The future site of Battery Park City in 1975, complete with homeless people. Naturally, befitting the times, there is trash everywhere. This shot clearly shows the deteriorating West Side Elevated Highway, finally demolished after much wrangling in the 1980s.
While neighborhoods in New York City are never "complete," Battery Park City was largely intact by 2000. The waterfront then looked completely different, with a long sidewalk, plenty of greenery, and a small port where millionaires' yachts were parked.
Battery Park City site
Battery Park City under construction in September 1982.
Of course, the entire environment changed with the attack on the World Trade Center on 11 September 1911. Fortunately for Battery Park City, the Twin Towers largely collapsed in a pancake fashion and did not utterly destroy the new residential buildings in Battery Park City. However, some structures such as the Winter Garder were severely damaged by falling debris, and toxic dust clouds caused a lot of residents to develop health problems.
Battery Park City site
Battery Park City ca. 2020.
While the World Trade Center had to go through a long reconstruction, Battery Park City basically shrugged off the attack. Goldman Sachs opened its world headquarters there in 2005 and you really have to look hard within Battery Park City for any remnants of the attack aside from memorials.
Battery Park City site
Battery Park City in October 2019 (Google Street View).
Today, while having been literally on the edge of devastation and destruction, Battery Park City is in its prime. As the above photo shows, the east side of West Street below the new World Trade Center remains largely as it was before the construction of Battery Park City, though the elevated highway has long since been replaced by the greatly expanded West Street. It's a remarkable illustration of beating off adversity, but that's what New York and New Yorkers are all about.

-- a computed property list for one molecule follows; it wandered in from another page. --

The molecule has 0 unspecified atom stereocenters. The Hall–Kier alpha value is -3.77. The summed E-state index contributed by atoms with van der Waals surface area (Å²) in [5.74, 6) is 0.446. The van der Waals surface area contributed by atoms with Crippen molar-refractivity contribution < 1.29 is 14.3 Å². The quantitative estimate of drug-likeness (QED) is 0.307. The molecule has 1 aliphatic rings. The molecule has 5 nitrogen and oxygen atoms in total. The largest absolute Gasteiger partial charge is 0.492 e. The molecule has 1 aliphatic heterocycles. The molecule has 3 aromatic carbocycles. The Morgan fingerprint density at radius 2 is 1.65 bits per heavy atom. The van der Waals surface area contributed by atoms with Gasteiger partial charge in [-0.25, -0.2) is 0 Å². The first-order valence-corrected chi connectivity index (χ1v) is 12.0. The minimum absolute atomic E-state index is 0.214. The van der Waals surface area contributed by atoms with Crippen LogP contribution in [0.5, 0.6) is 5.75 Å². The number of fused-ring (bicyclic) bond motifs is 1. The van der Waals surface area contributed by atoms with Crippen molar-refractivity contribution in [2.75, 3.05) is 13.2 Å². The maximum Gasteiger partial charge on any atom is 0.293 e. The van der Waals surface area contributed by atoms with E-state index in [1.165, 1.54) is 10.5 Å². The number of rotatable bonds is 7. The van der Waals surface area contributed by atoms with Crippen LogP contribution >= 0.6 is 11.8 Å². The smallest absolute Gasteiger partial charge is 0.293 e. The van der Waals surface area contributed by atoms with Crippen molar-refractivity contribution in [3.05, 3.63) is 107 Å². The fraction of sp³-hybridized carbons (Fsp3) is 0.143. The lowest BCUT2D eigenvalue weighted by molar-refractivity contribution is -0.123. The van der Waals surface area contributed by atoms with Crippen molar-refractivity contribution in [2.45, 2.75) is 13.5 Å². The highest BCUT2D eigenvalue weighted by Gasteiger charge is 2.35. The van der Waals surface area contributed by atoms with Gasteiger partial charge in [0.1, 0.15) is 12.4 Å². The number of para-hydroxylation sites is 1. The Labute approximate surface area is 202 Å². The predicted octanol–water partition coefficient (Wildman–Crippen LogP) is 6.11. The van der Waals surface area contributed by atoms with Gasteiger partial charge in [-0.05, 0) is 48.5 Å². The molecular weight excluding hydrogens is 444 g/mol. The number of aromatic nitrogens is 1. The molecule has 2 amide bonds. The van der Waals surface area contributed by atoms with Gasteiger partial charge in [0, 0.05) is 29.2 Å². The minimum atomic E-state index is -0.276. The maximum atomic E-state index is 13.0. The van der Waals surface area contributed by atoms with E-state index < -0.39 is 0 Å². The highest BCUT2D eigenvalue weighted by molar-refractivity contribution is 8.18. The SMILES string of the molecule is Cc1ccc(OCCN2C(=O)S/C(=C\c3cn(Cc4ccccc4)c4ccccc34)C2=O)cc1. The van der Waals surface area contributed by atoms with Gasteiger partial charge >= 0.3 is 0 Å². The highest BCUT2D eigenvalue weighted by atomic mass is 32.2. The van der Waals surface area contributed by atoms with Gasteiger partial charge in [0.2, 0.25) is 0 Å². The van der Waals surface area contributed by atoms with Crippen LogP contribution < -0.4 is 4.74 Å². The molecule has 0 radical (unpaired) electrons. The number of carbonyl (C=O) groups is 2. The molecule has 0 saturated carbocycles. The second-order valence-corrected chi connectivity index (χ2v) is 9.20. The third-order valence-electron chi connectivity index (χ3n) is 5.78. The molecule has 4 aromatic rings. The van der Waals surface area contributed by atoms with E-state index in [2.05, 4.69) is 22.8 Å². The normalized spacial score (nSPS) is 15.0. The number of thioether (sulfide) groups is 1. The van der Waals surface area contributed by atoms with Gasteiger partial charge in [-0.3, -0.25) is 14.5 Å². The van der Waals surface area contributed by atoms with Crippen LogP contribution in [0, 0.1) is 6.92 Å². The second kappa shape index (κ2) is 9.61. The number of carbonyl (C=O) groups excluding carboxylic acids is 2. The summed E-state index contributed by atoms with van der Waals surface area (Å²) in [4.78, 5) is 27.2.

I hope you enjoyed this entry in our "the more things change, the more they stay the same" series. Please visit our other articles taking a quick look into the past!


Sunday, January 3, 2021

Then and Now: Manhattan Skyline From Dumbo

The Evolving City

View of Manhattan from Dumbo
Manhattan Skyline from Dumbo, 1978.
We're all familiar with the typical postcard view of the Manhattan skyline with the Brooklyn Bridge in the foreground and Manhattan Island looming above it. The above photo from 1978 is a slight variation of this well-known scene, which is usually taken from the riverbank near the bridge. This is taken from a higher vantage point than usual and thereby showing the scene in some detail. I saw that grand view and wondered how it has changed over the years, and so here we examine then and now for the Manhattan skyline from the Dumbo section of Brooklyn.
View of Manhattan from Dumbo
To be sure, it's hardly a unique vantage point and has been over and over throughout the years. But, anyway, let's define terms. "Dumbo" here is not the Disney elephant, but a Brooklyn neighborhood. The name literally stands for "Down Under the Manhattan Bridge Overpass," but it spans the entire waterfront area between the Brooklyn and Manhattan Bridges (the Manhattan would be slightly to the right of this photo) along with another section of Brooklyn east to Vinegar Hill.